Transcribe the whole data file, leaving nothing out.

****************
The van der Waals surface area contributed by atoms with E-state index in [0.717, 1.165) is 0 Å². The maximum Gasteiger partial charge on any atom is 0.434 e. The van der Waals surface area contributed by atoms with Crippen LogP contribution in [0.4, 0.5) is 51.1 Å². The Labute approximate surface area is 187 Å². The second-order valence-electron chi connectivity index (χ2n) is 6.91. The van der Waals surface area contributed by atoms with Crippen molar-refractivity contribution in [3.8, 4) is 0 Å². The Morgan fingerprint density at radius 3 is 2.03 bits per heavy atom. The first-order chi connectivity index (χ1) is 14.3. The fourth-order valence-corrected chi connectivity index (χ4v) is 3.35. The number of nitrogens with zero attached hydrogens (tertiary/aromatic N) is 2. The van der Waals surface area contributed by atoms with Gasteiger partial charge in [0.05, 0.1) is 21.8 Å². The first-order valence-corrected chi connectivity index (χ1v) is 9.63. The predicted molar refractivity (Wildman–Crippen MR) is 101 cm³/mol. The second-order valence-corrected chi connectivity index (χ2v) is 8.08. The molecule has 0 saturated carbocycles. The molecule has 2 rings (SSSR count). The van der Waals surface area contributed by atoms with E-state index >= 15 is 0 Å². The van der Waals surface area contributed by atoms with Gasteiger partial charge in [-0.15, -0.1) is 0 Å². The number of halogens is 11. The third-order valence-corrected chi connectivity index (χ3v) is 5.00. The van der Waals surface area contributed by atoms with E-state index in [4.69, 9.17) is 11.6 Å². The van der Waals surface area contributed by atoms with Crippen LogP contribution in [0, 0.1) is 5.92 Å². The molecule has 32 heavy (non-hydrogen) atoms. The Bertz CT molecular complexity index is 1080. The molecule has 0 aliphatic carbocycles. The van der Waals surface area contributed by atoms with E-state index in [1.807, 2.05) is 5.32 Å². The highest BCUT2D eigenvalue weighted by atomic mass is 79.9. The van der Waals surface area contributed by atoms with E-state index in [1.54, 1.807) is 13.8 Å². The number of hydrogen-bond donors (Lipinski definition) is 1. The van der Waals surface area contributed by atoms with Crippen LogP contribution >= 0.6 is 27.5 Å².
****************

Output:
The van der Waals surface area contributed by atoms with E-state index in [0.717, 1.165) is 0 Å². The maximum Gasteiger partial charge on any atom is 0.434 e. The van der Waals surface area contributed by atoms with Crippen LogP contribution in [0.4, 0.5) is 51.1 Å². The Labute approximate surface area is 187 Å². The second-order valence-electron chi connectivity index (χ2n) is 6.91. The van der Waals surface area contributed by atoms with Crippen molar-refractivity contribution in [3.8, 4) is 0 Å². The Morgan fingerprint density at radius 3 is 2.03 bits per heavy atom. The first-order chi connectivity index (χ1) is 14.3. The fourth-order valence-corrected chi connectivity index (χ4v) is 3.35. The number of nitrogens with zero attached hydrogens (tertiary/aromatic N) is 2. The van der Waals surface area contributed by atoms with Gasteiger partial charge in [0.05, 0.1) is 21.8 Å². The first-order valence-corrected chi connectivity index (χ1v) is 9.63. The predicted molar refractivity (Wildman–Crippen MR) is 101 cm³/mol. The second-order valence-corrected chi connectivity index (χ2v) is 8.08. The molecule has 0 saturated carbocycles. The molecule has 2 rings (SSSR count). The van der Waals surface area contributed by atoms with E-state index >= 15 is 0 Å². The van der Waals surface area contributed by atoms with Gasteiger partial charge in [-0.15, -0.1) is 0 Å². The number of halogens is 11. The third-order valence-corrected chi connectivity index (χ3v) is 5.00. The van der Waals surface area contributed by atoms with E-state index in [4.69, 9.17) is 11.6 Å². The van der Waals surface area contributed by atoms with Crippen LogP contribution in [0, 0.1) is 5.92 Å². The molecule has 32 heavy (non-hydrogen) atoms. The Bertz CT molecular complexity index is 1080. The molecule has 0 aliphatic carbocycles. The van der Waals surface area contributed by atoms with E-state index in [1.807, 2.05) is 5.32 Å². The highest BCUT2D eigenvalue weighted by atomic mass is 79.9. The van der Waals surface area contributed by atoms with E-state index in [1.54, 1.807) is 13.8 Å². The number of hydrogen-bond donors (Lipinski definition) is 1. The van der Waals surface area contributed by atoms with Crippen LogP contribution >= 0.6 is 27.5 Å².